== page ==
Twitter Maps Reveal Tourist Languages in World Cities
- Twitter Maps Reveal Tourist Languages in World Cities
A new Twitter map has been released visualising which languages are spoken by tourists in various cities across the globe. We were impressed for two reasons: 1) the technology is very clever in producing these maps and 2) think of the marketing potential of knowing where tourists are, what language they are tweeting in and what about.
Gnip, a company that deals with social media data, has done it again. The Drum revealed that the company has recently released a new Twitter map. By using 280 million tweets, the map gives an overview of the languages spoken by tourists in a range of cities worldwide.
The maps are fully scalable and searchable and have been created by Eric Fischer and MapBox.
The company has released three different sets of maps: the first map shows the tourist-resident ratio of Twitter users in certain cities. This was achieved by collecting tweets made in the cities for about a month. Tweets made by local residents were given a blue colour, while tourist Tweets were marked as blue. This resulted in maps where you can clearly point out tourist attractions: on the map of New York, for example, the area around the World Trade centre and the Yankee Stadium, to name a few, have attained a bright red colour. In Paris, the same is true for the Champs Elysees.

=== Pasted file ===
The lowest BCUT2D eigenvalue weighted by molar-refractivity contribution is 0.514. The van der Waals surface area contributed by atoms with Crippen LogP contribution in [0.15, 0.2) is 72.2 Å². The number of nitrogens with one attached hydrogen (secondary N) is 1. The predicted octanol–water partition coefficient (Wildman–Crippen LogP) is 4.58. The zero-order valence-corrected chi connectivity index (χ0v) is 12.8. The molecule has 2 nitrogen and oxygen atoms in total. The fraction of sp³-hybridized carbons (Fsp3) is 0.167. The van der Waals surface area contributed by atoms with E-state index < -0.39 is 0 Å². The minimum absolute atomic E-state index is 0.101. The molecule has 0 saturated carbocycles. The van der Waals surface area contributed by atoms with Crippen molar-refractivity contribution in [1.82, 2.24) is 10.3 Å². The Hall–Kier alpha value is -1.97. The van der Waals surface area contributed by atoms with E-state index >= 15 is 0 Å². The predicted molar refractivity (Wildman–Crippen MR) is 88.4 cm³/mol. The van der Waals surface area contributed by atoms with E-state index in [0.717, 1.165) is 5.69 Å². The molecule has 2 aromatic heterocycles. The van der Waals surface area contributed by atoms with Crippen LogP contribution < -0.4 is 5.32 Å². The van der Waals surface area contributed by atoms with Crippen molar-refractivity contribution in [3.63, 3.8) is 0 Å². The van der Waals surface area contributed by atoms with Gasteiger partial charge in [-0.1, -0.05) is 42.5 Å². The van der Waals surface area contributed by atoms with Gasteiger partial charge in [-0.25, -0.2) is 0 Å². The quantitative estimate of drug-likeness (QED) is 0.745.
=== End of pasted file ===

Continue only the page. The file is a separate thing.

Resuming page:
[Example of the map generated from London, UK showing locals vs tourists]
The second map set shows which languages are used in what city. The UK, for example, is predominantly grey (the colour used for the English language), but also features clear pockets of other colours in big cities such as London, Birmingham and Manchester.
The last set of maps that has been released shows the type of mobile device that is used in the various cities. iPhones, which are represented by red dots, appear to be the most popular device in every city in the world. Blackberries and Android phones are used often as well. This is especially true for cities’ financial areas.
Go click those links and check out the maps. Great aren’t they?